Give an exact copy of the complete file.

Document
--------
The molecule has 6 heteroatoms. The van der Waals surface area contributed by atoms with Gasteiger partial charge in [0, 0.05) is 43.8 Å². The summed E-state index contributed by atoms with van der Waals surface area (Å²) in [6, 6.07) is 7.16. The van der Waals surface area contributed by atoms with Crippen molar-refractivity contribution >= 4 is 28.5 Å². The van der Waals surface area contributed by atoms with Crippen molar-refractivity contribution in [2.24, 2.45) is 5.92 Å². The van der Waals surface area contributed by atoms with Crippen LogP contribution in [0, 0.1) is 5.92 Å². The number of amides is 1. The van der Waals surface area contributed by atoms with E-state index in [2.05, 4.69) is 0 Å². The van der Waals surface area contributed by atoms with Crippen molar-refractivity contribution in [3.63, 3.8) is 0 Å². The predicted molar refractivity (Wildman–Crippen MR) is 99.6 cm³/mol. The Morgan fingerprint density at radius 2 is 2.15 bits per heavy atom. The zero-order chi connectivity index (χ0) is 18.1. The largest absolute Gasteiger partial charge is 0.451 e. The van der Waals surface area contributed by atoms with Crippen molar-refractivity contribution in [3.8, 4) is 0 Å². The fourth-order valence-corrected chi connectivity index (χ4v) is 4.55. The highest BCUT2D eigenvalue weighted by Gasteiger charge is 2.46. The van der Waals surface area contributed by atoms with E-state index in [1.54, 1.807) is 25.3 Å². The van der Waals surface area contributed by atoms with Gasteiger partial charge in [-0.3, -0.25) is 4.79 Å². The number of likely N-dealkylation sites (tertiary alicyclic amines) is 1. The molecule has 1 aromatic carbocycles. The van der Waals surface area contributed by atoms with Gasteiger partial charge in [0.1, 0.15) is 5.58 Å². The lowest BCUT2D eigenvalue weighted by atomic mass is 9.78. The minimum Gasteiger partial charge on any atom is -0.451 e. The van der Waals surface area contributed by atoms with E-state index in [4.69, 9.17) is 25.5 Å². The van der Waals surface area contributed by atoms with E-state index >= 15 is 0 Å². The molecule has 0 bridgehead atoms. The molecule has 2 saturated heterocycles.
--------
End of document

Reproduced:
The molecule has 6 heteroatoms. The van der Waals surface area contributed by atoms with Gasteiger partial charge in [0, 0.05) is 43.8 Å². The summed E-state index contributed by atoms with van der Waals surface area (Å²) in [6, 6.07) is 7.16. The van der Waals surface area contributed by atoms with Crippen molar-refractivity contribution >= 4 is 28.5 Å². The van der Waals surface area contributed by atoms with Crippen molar-refractivity contribution in [2.24, 2.45) is 5.92 Å². The van der Waals surface area contributed by atoms with Crippen LogP contribution in [0, 0.1) is 5.92 Å². The number of amides is 1. The van der Waals surface area contributed by atoms with E-state index in [2.05, 4.69) is 0 Å². The van der Waals surface area contributed by atoms with Crippen molar-refractivity contribution in [3.63, 3.8) is 0 Å². The predicted molar refractivity (Wildman–Crippen MR) is 99.6 cm³/mol. The Morgan fingerprint density at radius 2 is 2.15 bits per heavy atom. The zero-order chi connectivity index (χ0) is 18.1. The largest absolute Gasteiger partial charge is 0.451 e. The van der Waals surface area contributed by atoms with Crippen molar-refractivity contribution in [3.8, 4) is 0 Å². The fourth-order valence-corrected chi connectivity index (χ4v) is 4.55. The highest BCUT2D eigenvalue weighted by Gasteiger charge is 2.46. The van der Waals surface area contributed by atoms with E-state index in [1.54, 1.807) is 25.3 Å². The van der Waals surface area contributed by atoms with Gasteiger partial charge in [-0.3, -0.25) is 4.79 Å². The number of likely N-dealkylation sites (tertiary alicyclic amines) is 1. The molecule has 1 aromatic carbocycles. The van der Waals surface area contributed by atoms with Gasteiger partial charge in [0.1, 0.15) is 5.58 Å². The lowest BCUT2D eigenvalue weighted by atomic mass is 9.78. The minimum Gasteiger partial charge on any atom is -0.451 e. The van der Waals surface area contributed by atoms with E-state index in [4.69, 9.17) is 25.5 Å². The van der Waals surface area contributed by atoms with E-state index >= 15 is 0 Å². The molecule has 0 bridgehead atoms. The molecule has 2 saturated heterocycles.